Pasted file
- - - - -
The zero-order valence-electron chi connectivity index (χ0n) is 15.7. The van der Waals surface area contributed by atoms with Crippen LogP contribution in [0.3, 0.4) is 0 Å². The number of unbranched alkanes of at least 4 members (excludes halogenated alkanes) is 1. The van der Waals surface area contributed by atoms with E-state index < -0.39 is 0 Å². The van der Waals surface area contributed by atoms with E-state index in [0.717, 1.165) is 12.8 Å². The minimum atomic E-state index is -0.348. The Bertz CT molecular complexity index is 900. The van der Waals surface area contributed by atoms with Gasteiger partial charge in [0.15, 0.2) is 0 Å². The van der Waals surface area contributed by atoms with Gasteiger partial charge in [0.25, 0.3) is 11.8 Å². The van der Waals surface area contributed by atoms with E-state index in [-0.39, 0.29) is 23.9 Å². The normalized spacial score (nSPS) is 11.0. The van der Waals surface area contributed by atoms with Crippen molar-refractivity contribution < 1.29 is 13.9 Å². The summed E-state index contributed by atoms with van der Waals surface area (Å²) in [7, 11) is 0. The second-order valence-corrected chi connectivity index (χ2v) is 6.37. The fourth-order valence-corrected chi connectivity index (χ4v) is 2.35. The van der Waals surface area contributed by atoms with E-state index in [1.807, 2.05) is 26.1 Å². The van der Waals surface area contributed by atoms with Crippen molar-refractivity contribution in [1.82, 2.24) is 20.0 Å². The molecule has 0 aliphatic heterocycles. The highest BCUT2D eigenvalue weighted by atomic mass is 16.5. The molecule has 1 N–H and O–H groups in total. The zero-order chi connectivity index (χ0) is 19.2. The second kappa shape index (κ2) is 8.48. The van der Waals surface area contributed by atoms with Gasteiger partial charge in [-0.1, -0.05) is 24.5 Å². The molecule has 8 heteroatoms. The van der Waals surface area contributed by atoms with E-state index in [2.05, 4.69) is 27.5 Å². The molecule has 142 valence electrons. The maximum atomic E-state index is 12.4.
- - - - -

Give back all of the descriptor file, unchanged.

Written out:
The zero-order valence-electron chi connectivity index (χ0n) is 15.7. The van der Waals surface area contributed by atoms with Crippen LogP contribution in [0.3, 0.4) is 0 Å². The number of unbranched alkanes of at least 4 members (excludes halogenated alkanes) is 1. The van der Waals surface area contributed by atoms with E-state index < -0.39 is 0 Å². The van der Waals surface area contributed by atoms with E-state index in [0.717, 1.165) is 12.8 Å². The minimum atomic E-state index is -0.348. The Bertz CT molecular complexity index is 900. The van der Waals surface area contributed by atoms with Gasteiger partial charge in [0.15, 0.2) is 0 Å². The van der Waals surface area contributed by atoms with Gasteiger partial charge in [0.25, 0.3) is 11.8 Å². The van der Waals surface area contributed by atoms with E-state index in [-0.39, 0.29) is 23.9 Å². The normalized spacial score (nSPS) is 11.0. The van der Waals surface area contributed by atoms with Crippen molar-refractivity contribution < 1.29 is 13.9 Å². The summed E-state index contributed by atoms with van der Waals surface area (Å²) in [7, 11) is 0. The second-order valence-corrected chi connectivity index (χ2v) is 6.37. The fourth-order valence-corrected chi connectivity index (χ4v) is 2.35. The van der Waals surface area contributed by atoms with E-state index in [1.807, 2.05) is 26.1 Å². The van der Waals surface area contributed by atoms with Crippen molar-refractivity contribution in [1.82, 2.24) is 20.0 Å². The molecule has 0 aliphatic heterocycles. The highest BCUT2D eigenvalue weighted by atomic mass is 16.5. The molecule has 1 N–H and O–H groups in total. The zero-order chi connectivity index (χ0) is 19.2. The second kappa shape index (κ2) is 8.48. The van der Waals surface area contributed by atoms with Gasteiger partial charge in [-0.1, -0.05) is 24.5 Å². The molecule has 8 heteroatoms. The van der Waals surface area contributed by atoms with E-state index in [2.05, 4.69) is 27.5 Å². The molecule has 142 valence electrons. The maximum atomic E-state index is 12.4.